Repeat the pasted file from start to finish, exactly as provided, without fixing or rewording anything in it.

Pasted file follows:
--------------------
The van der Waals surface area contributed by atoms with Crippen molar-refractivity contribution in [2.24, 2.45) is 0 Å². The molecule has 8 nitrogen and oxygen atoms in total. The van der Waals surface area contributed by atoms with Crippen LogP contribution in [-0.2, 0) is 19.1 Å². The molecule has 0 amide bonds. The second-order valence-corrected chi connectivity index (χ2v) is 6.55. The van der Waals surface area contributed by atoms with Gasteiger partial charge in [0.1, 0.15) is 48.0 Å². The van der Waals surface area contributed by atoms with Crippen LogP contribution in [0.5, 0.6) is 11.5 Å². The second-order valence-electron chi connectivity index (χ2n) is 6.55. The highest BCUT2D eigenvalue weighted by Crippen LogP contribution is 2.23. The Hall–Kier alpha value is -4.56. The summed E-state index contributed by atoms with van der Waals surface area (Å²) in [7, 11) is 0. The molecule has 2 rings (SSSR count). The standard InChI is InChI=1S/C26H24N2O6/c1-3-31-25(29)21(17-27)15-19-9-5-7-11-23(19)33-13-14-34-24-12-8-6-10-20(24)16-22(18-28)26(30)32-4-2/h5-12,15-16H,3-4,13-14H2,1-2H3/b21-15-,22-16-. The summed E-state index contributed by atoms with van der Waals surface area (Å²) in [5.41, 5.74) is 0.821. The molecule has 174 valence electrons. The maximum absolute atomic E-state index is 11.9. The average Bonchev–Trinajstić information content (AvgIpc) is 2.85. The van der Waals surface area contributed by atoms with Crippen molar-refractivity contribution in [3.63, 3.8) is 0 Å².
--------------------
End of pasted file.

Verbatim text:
The van der Waals surface area contributed by atoms with Crippen molar-refractivity contribution in [2.24, 2.45) is 0 Å². The molecule has 8 nitrogen and oxygen atoms in total. The van der Waals surface area contributed by atoms with Crippen LogP contribution in [-0.2, 0) is 19.1 Å². The molecule has 0 amide bonds. The second-order valence-corrected chi connectivity index (χ2v) is 6.55. The van der Waals surface area contributed by atoms with Gasteiger partial charge in [0.1, 0.15) is 48.0 Å². The van der Waals surface area contributed by atoms with Crippen LogP contribution in [0.5, 0.6) is 11.5 Å². The second-order valence-electron chi connectivity index (χ2n) is 6.55. The highest BCUT2D eigenvalue weighted by Crippen LogP contribution is 2.23. The Hall–Kier alpha value is -4.56. The summed E-state index contributed by atoms with van der Waals surface area (Å²) in [7, 11) is 0. The molecule has 2 rings (SSSR count). The standard InChI is InChI=1S/C26H24N2O6/c1-3-31-25(29)21(17-27)15-19-9-5-7-11-23(19)33-13-14-34-24-12-8-6-10-20(24)16-22(18-28)26(30)32-4-2/h5-12,15-16H,3-4,13-14H2,1-2H3/b21-15-,22-16-. The summed E-state index contributed by atoms with van der Waals surface area (Å²) in [5.41, 5.74) is 0.821. The molecule has 174 valence electrons. The maximum absolute atomic E-state index is 11.9. The average Bonchev–Trinajstić information content (AvgIpc) is 2.85. The van der Waals surface area contributed by atoms with Crippen molar-refractivity contribution in [3.63, 3.8) is 0 Å².